In the modern aesthetic regime, the artwork usually comes with an identifiable author in the form of a single person—a supercharged subject who has created an exceptional object, which in turn can overwhelm and rework the viewer’s (or reader’s, or listener’s) own subjectivity.footnote1 Clearly, artistic volition is not that of some pure philosophical cogito or self-constituting idealist subject, which becomes self-identical by positing external objects. Artistic subjects self-objectify through the construction of social and/or artistic masks. Yet as Deleuze has argued, the same in fact goes for philosophers: Plato used Socrates as a conceptual persona, Nietzsche used Zarathustra and Dionysus, while the Cartesian system depends on the persona of ‘the Idiot who says “I” and sets up the cogito’.footnote2

The etymological root of ‘person’ is the Latin persona, denoting a theatrical mask, or character—the character being visually articulated by the mask worn by the actor. In Rome the term also underwent a legal turn, referring to persons in law—either ‘natural’ or juridical persons, corporate bodies. In modern philosophy, as Charles Taylor has noted, insofar as it is ‘a being with consciousness, where consciousness is seen as a power to frame representations of things’, the concept of the person is closely connected to ‘the seventeenth-century, epistemologically grounded notion of the subject’.footnote3 But in contrast to the philosophical subject from Descartes to the German idealists (the subject as cogito or self-consciousness and as the negation of objecthood), the notion of the person has always been more entangled in legal theory. The ‘person’ thus appears more socially grounded and constructed than the ‘subject’:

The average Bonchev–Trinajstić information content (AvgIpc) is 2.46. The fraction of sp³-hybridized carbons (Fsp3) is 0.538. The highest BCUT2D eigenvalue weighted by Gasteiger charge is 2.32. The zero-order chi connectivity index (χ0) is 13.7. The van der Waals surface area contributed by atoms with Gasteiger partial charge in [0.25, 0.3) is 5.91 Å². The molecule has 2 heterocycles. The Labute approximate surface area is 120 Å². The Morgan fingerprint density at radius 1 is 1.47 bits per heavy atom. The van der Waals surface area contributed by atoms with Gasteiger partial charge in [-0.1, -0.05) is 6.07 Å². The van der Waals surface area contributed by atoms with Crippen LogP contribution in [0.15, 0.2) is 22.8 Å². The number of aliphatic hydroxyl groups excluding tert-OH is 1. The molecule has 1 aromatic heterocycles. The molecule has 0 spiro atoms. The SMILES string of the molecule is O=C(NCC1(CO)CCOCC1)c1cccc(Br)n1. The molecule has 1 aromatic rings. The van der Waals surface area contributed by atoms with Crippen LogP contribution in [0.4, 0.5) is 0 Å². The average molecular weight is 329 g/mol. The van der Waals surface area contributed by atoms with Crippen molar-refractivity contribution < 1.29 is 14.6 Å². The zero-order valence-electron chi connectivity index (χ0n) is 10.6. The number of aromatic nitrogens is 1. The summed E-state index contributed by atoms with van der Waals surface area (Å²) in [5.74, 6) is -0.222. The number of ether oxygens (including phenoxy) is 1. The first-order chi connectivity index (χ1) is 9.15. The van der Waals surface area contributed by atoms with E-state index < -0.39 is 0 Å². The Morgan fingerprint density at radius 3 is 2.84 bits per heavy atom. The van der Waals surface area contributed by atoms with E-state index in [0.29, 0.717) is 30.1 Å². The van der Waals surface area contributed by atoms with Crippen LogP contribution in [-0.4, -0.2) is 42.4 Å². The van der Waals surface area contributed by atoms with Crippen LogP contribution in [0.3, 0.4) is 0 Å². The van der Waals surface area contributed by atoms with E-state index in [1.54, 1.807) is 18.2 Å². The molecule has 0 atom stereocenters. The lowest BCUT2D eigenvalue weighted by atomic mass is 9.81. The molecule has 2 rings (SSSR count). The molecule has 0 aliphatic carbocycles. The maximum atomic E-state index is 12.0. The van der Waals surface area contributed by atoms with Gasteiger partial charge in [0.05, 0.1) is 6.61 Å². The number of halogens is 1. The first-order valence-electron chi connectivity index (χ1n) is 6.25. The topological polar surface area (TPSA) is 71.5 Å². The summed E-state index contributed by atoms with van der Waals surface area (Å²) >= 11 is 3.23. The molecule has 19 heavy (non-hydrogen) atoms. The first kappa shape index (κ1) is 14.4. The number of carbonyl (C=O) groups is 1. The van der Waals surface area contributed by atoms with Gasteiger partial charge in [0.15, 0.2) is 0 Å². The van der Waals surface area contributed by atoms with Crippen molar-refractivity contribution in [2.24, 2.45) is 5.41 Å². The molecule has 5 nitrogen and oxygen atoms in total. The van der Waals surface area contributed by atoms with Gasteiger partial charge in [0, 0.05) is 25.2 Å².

Personhood therefore seems to be relatively factual and down-to-earth, compared to philosophical subjecthood. This is where Deleuze intervenes, reintroducing the person(a) into the realm of philosophical cognition; arguing that the philosophical subject is in fact dependent on conceptual masks, such as the ‘idiot I’ of Descartes; or, one might add, Hegel’s Spirit itself, as well as its dialectical manifestations, such as Master and Slave:

One could name artistic heteronyms such as the Machine (Warhol) or the Shaman (Beuys), yet genealogies of such conceptual personae of artists—which can be traced back at least to the Renaissance—should steer clear of oversimplifying typological excess.

Foucault proposed to historicize and denaturalize the author by thinking in terms of specific author functions: an abstract painting has a different author function to a scientific article, and a painter talking or writing about his work again differs from the painting, just as a personal introduction to a scientific article has a different author function than the main text.footnote6 What interests us here is a historical shift in the author function which involved a personafication of art. If the artist’s persona was once an intercession between author and work, a public projection of artistic subjectivity that was used to frame and interpret the work while remaining external to it, this distinction between ergon and parergon broke down as the persona became the primary artistic material and focus of the artistic practice. The result is a set of performative strategies at the fraying outer edge of contemporary subjecthood and subjectivity.